For Whom The Bell Tolls: Acts Of Heroism In The Entrepreneurial Ecosystem
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In my editor’s note last month, I wrote an impassioned plea on behalf of MENA media outlets like mine. It asked people and entities who had the requisite resources to spare to support the publications they like (and more often than not, want to be featured in), with the aid of win-win partnerships that allow for both parties to develop and grow. The article generated a fair bit of discussion in the social media space. I had written the piece from my perspective of working at a startup, and people at other small businesses chimed in to back up what I was saying: it’s not fair for large entities (with the assets they have) to expect fledgling organizations to do work for them for free. After all, there’s only so much good that goodwill can do- your entrepreneurial support initiatives need to translate into real business value for startups if they are to actually have an impact on the MENA ecosystem.
Now, for all of the feedback I received for my write-up last month, I’ve to admit my favorite response came from a startup that we at Entrepreneur Middle East have been following since its launch a couple of years ago. We first interacted with the enterprise when we wrote about it in its early days, and we had since kept in touch with it, supporting it whenever we could, promoting it and its achievements on all of our different channels over the years. For the record, we did this (and will continue to do this), because, well, this is what we are here for- Entrepreneur Middle East’s mission is to enable and support the success of deserving upstarts in the MENA region. There had never been any sort of a business relationship between us, and so, I was taken aback to see the same enterprise reach out to us, after they read my note last month, looking into ways we can work together, from a marketing standpoint. “We don’t have the deepest pockets,” the company said, but it also felt that it had “a duty to support the entrepreneurship ecosystem which brought us here in the first place.” To say that this gesture touched all of us at Entrepreneur would be an understatement- I had addressed my note to large organizations with budgets to spare, but in the end, it was a startup with limited resources that came forward to support us. And for that, we are grateful- thank you.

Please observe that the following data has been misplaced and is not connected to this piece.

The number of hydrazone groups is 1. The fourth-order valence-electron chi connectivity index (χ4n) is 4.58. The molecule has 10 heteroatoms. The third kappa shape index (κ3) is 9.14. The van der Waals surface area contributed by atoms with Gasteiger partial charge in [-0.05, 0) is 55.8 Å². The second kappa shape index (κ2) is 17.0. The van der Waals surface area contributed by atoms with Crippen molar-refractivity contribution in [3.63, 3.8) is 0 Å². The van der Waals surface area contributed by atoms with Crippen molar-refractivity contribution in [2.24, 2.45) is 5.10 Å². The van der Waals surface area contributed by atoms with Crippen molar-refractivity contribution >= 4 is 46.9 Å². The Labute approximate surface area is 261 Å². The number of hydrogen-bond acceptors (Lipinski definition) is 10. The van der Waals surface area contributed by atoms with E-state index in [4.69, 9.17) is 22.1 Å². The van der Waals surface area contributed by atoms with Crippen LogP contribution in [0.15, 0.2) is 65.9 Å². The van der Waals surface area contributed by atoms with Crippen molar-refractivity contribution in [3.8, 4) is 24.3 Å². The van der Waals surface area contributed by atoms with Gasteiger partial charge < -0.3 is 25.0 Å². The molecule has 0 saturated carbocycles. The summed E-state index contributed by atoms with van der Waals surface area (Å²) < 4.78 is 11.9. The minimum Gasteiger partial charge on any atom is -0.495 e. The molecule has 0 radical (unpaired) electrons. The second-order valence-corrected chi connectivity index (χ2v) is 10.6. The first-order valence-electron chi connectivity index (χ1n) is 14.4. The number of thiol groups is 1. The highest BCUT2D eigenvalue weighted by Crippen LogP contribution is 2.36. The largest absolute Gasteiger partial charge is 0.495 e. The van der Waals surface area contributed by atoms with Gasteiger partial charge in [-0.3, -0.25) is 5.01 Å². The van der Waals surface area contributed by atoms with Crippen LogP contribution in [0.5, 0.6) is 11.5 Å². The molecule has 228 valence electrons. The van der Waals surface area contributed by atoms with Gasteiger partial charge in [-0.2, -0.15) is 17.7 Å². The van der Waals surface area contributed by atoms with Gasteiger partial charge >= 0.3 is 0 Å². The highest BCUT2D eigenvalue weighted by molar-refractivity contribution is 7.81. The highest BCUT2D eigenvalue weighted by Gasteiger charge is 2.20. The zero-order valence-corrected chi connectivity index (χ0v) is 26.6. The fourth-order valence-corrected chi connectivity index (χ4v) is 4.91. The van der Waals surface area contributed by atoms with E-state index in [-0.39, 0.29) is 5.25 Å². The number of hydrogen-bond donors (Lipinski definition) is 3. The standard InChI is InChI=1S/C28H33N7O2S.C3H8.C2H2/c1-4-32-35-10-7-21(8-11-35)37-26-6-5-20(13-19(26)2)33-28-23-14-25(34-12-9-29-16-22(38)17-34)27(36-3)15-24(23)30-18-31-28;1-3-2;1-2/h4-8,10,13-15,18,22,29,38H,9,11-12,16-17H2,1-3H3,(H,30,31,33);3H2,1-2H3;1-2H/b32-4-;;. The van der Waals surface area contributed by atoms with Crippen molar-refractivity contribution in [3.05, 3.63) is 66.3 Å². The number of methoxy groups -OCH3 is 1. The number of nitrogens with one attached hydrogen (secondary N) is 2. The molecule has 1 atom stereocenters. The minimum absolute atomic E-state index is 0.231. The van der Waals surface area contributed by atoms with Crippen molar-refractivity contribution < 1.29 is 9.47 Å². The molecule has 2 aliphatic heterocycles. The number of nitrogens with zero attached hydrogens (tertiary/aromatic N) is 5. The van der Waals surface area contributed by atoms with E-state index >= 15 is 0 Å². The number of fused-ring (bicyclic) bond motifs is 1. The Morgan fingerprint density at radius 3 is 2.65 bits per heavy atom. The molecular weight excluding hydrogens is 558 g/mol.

As a journalist, it’s always tricky for me to talk about topics like these- I got a few people telling me that by linking my publication’s editorial with its revenuegenerating side I was compromising on its integrity as well. Let me clarify: in no way am I saying that we will publish only what is paid for. That is most definitely not how we work, and it’s simply not possible for our brand to have worked and survived for so long if that was the modus operandi we worked under. But for all of the bouquets our content gets, let’s not forget that if our business wasn’t generating revenue, none of this would have been possible in the first place. At this point, you can wag a finger at me and say that there’s something wrong with our operation’s business model- and yes, the sad truth is that most media organizations today work on a flawed structure. Debates and discussions abound on how this model could (and should) be fixed, but a solution that works for all parties involved –readers, publishers, advertisers, etc.- is yet to be decided upon. So, for the moment, while we look into other sustainable models for a media business, we also need to make do with what we have- and that’s why we remain reliant on support from entities with budgets to spare. As a result, I’m sticking to what I said the last time: if you have got the resources, make sure you support the media outlets you turn to on a regular basis- and this is how you should work with the startups around you as well. If you like what these new enterprises offer, make it a point to do business with them- else, rest assured that they will shut down. And that’s a scenario that none of us want to look forward to.